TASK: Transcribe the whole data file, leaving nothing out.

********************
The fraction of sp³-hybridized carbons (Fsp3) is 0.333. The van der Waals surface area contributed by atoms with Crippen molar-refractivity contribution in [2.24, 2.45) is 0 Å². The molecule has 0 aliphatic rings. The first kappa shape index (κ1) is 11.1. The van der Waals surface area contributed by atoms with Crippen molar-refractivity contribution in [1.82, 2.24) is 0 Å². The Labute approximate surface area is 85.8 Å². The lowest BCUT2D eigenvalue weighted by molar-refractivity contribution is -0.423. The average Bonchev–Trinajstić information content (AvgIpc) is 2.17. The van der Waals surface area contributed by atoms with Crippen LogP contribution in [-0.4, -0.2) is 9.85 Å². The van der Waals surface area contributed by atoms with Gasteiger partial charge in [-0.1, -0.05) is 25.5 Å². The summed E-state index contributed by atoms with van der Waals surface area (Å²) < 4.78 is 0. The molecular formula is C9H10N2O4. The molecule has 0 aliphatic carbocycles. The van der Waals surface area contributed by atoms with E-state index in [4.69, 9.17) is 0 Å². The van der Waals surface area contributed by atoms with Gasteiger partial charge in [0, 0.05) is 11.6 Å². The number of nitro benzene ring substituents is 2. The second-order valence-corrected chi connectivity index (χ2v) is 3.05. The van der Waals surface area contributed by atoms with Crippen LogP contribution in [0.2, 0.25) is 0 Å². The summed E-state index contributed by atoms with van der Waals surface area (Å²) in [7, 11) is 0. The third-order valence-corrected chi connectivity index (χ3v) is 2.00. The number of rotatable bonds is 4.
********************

The fraction of sp³-hybridized carbons (Fsp3) is 0.333. The van der Waals surface area contributed by atoms with Crippen molar-refractivity contribution in [2.24, 2.45) is 0 Å². The molecule has 0 aliphatic rings. The first kappa shape index (κ1) is 11.1. The van der Waals surface area contributed by atoms with Crippen molar-refractivity contribution in [1.82, 2.24) is 0 Å². The Labute approximate surface area is 85.8 Å². The lowest BCUT2D eigenvalue weighted by molar-refractivity contribution is -0.423. The average Bonchev–Trinajstić information content (AvgIpc) is 2.17. The van der Waals surface area contributed by atoms with Crippen LogP contribution in [-0.4, -0.2) is 9.85 Å². The van der Waals surface area contributed by atoms with Gasteiger partial charge in [-0.1, -0.05) is 25.5 Å². The summed E-state index contributed by atoms with van der Waals surface area (Å²) < 4.78 is 0. The molecular formula is C9H10N2O4. The molecule has 0 aliphatic carbocycles. The van der Waals surface area contributed by atoms with E-state index in [4.69, 9.17) is 0 Å². The van der Waals surface area contributed by atoms with Gasteiger partial charge in [0, 0.05) is 11.6 Å². The number of nitro benzene ring substituents is 2. The second-order valence-corrected chi connectivity index (χ2v) is 3.05. The van der Waals surface area contributed by atoms with Crippen LogP contribution in [0.2, 0.25) is 0 Å². The summed E-state index contributed by atoms with van der Waals surface area (Å²) in [7, 11) is 0. The third-order valence-corrected chi connectivity index (χ3v) is 2.00. The number of rotatable bonds is 4.